They are so water tight that when they fall off a container ship during a storm, they float for a while — even months is possible. Then the container location could be broadcast on the Internet, and treasure seekers could go pick up the container. I bet that overnight a mini industry would spring up if there were an electronic map overlay website with dots where floating lost shipping containers potentially filled with valuable new products could be found. The roof hatch also would need to be water tight, and any openings for plumbing lines, electrical lines and the like also would need to be watertight. The roof hatch on a sailboat is reasonably watertight, and while these cost more than a house skylight, they’re not that much more costly.
Adding waterproofing is not really much extra work, and I would consider making it standard for all homes in flood prone areas, and an available option for all homes, since flooding is likely to get worse over the next few centuries, and I predict any green homes I make from shipping containers will endure for at least a century. We spent perhaps two hours together, talking and measuring trucks and evaluating their suitability.
I have no idea if his trucks are good or bad, but with this uncommon display of ethics, I suspect his trucks are worth what he charges. He asked me to stop by his shipping container home, the Sunset display model which was now on display at PCBC. If there were a legal form of protection to stop these similar looking phones, I have no doubt that Apple would vigourously pursue such protection.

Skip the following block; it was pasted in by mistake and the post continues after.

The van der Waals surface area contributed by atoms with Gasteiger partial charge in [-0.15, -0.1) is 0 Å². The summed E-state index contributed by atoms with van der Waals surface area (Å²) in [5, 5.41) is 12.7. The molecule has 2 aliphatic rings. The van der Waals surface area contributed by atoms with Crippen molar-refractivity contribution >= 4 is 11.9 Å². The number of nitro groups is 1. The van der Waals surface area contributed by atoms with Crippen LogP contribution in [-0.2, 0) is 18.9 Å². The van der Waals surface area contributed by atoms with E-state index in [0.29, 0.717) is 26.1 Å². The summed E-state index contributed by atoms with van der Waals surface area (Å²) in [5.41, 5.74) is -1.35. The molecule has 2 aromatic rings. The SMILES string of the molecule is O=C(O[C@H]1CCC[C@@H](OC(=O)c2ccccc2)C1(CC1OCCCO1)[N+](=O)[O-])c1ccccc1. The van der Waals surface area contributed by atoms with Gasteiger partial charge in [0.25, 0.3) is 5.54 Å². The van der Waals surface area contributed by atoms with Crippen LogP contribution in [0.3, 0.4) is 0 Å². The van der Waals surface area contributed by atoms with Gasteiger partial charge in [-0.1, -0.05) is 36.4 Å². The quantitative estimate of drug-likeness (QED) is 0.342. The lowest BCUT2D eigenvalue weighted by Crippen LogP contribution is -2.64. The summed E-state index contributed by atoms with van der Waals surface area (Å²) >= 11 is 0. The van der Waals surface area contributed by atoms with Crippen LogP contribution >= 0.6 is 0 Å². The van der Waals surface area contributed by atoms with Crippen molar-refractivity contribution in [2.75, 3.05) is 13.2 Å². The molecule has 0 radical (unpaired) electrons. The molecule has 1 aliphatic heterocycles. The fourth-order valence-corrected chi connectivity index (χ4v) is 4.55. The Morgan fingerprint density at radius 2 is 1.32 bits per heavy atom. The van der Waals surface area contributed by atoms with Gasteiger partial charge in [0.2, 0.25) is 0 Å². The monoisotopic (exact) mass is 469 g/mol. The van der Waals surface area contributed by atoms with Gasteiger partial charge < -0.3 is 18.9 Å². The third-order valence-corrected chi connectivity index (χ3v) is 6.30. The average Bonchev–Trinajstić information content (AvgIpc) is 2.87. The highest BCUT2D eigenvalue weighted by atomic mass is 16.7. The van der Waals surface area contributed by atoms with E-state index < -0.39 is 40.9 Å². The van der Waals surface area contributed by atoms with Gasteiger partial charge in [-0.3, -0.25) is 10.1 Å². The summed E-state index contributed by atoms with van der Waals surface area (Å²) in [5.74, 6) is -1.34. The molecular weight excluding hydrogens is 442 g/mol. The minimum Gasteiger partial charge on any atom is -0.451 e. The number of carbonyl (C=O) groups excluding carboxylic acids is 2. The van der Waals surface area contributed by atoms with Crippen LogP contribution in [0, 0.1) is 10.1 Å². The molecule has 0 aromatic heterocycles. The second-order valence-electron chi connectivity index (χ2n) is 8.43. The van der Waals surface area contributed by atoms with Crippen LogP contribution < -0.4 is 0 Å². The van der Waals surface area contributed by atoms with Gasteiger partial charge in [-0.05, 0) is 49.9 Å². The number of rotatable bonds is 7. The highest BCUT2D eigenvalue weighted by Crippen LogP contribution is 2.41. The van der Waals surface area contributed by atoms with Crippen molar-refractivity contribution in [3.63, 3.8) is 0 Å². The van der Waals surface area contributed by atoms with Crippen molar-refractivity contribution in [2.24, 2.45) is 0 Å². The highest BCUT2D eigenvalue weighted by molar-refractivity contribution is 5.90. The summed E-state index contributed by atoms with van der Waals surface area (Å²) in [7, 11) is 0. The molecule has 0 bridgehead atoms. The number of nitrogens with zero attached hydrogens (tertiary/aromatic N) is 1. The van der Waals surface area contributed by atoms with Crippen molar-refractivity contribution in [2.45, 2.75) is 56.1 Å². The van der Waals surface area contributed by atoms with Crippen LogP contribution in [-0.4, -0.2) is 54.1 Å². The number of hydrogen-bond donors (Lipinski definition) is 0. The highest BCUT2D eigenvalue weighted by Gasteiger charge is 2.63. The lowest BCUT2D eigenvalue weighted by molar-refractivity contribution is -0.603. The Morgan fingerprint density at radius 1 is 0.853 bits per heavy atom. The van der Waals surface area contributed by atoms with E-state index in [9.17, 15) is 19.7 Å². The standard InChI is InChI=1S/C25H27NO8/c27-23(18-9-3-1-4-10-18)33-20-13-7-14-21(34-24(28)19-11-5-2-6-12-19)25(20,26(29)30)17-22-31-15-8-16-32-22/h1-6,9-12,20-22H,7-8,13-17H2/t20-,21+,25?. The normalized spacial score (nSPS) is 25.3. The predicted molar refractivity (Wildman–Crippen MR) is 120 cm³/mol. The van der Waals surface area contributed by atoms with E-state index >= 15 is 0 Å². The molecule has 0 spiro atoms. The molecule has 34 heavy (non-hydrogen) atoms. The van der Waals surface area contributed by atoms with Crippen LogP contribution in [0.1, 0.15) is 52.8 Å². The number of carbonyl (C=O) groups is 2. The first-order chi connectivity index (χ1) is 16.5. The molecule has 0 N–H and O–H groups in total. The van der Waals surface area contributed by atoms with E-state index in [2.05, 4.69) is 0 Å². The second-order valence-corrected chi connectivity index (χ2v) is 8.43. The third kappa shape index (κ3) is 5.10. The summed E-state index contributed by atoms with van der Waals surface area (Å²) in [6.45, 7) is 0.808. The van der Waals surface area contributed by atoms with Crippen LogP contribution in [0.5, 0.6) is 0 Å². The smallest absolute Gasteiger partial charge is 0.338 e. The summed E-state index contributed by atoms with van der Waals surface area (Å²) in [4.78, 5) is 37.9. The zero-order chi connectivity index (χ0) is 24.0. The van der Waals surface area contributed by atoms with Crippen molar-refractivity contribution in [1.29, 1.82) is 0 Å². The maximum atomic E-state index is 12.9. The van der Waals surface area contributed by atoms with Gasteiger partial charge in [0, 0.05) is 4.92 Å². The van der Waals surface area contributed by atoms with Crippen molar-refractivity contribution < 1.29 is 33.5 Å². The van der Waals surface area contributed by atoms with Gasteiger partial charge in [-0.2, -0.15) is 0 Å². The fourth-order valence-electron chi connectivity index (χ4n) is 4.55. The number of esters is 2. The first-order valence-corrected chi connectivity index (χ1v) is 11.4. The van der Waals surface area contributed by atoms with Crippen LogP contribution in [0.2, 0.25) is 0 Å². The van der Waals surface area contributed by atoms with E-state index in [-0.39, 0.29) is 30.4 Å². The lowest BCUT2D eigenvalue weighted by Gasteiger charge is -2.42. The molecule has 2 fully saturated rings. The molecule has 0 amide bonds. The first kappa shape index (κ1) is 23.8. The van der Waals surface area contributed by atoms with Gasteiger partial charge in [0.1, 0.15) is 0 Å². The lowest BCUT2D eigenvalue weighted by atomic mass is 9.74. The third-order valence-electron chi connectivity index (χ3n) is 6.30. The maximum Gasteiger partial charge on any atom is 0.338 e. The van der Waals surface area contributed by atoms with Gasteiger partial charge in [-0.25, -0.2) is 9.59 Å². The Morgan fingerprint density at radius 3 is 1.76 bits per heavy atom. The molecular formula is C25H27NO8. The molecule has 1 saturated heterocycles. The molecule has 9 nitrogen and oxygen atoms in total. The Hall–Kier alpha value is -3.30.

The center would be built from shipping containers that are not at right angles to each other, as you can see in the computer model above.
It turned out it was practical to carry the boxes up a ladder, so I donated to Goodwill Industries of San Francisco the electric Harbor Freight hoist I had purchased for the attic project.
But after today, I am thrilled I donated the electric hoist, because I now know the wonders of a manual hoist. They had a hydraulic scissor lift table to wheel the machine to the edge of my trunk lip, and then they just tilted it in, without having to ever really lift it. I didn’t need to bother my roommates at all, and I felt safe during the entire process. Of course those large retailers sell mostly items that are not tools, so I still do shop at those stores more often than I like to admit. I was a judge and financial sponsor for that competition, so we had plenty of opportunities to talk. The most exciting and productive way to grow food in limited space with limited water is to raise fish and vegetables in symbiotic harmony. The fish also grow faster than normal because they get so much clean and well aerated water.
They are a major hazard for other boats and ships, because they are very hard to spot, as they float so that most of the container is submerged, with only about a foot sticking up out of the water. Perhaps there could be a bounty sharing treaty set up so the entity salvaging the container would get to keep half of the value and the original owner would get the other half.